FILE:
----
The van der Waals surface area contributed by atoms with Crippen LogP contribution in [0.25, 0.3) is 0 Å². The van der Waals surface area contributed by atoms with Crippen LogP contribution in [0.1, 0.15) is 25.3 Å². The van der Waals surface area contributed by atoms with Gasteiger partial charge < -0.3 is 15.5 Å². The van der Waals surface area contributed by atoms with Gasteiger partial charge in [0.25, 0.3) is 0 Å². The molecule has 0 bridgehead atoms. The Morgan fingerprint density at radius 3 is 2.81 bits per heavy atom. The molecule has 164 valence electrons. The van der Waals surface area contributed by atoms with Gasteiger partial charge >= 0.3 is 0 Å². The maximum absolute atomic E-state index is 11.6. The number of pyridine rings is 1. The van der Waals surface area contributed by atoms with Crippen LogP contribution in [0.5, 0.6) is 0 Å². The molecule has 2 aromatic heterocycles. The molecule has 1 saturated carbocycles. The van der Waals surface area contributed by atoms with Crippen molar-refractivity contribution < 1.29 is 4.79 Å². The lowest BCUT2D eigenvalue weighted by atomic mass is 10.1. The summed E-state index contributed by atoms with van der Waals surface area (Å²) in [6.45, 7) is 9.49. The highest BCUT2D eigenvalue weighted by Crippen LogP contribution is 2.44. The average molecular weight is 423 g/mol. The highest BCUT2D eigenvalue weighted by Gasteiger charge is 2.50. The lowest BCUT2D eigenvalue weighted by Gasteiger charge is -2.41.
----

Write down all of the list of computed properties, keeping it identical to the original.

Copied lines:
The van der Waals surface area contributed by atoms with Crippen LogP contribution in [0.25, 0.3) is 0 Å². The van der Waals surface area contributed by atoms with Crippen LogP contribution in [0.1, 0.15) is 25.3 Å². The van der Waals surface area contributed by atoms with Gasteiger partial charge < -0.3 is 15.5 Å². The van der Waals surface area contributed by atoms with Gasteiger partial charge in [0.25, 0.3) is 0 Å². The molecule has 0 bridgehead atoms. The Morgan fingerprint density at radius 3 is 2.81 bits per heavy atom. The molecule has 164 valence electrons. The van der Waals surface area contributed by atoms with Gasteiger partial charge >= 0.3 is 0 Å². The maximum absolute atomic E-state index is 11.6. The number of pyridine rings is 1. The van der Waals surface area contributed by atoms with Crippen LogP contribution in [0.5, 0.6) is 0 Å². The molecule has 2 aromatic heterocycles. The molecule has 1 saturated carbocycles. The van der Waals surface area contributed by atoms with Crippen molar-refractivity contribution < 1.29 is 4.79 Å². The lowest BCUT2D eigenvalue weighted by atomic mass is 10.1. The summed E-state index contributed by atoms with van der Waals surface area (Å²) in [6.45, 7) is 9.49. The highest BCUT2D eigenvalue weighted by Crippen LogP contribution is 2.44. The average molecular weight is 423 g/mol. The highest BCUT2D eigenvalue weighted by Gasteiger charge is 2.50. The lowest BCUT2D eigenvalue weighted by Gasteiger charge is -2.41.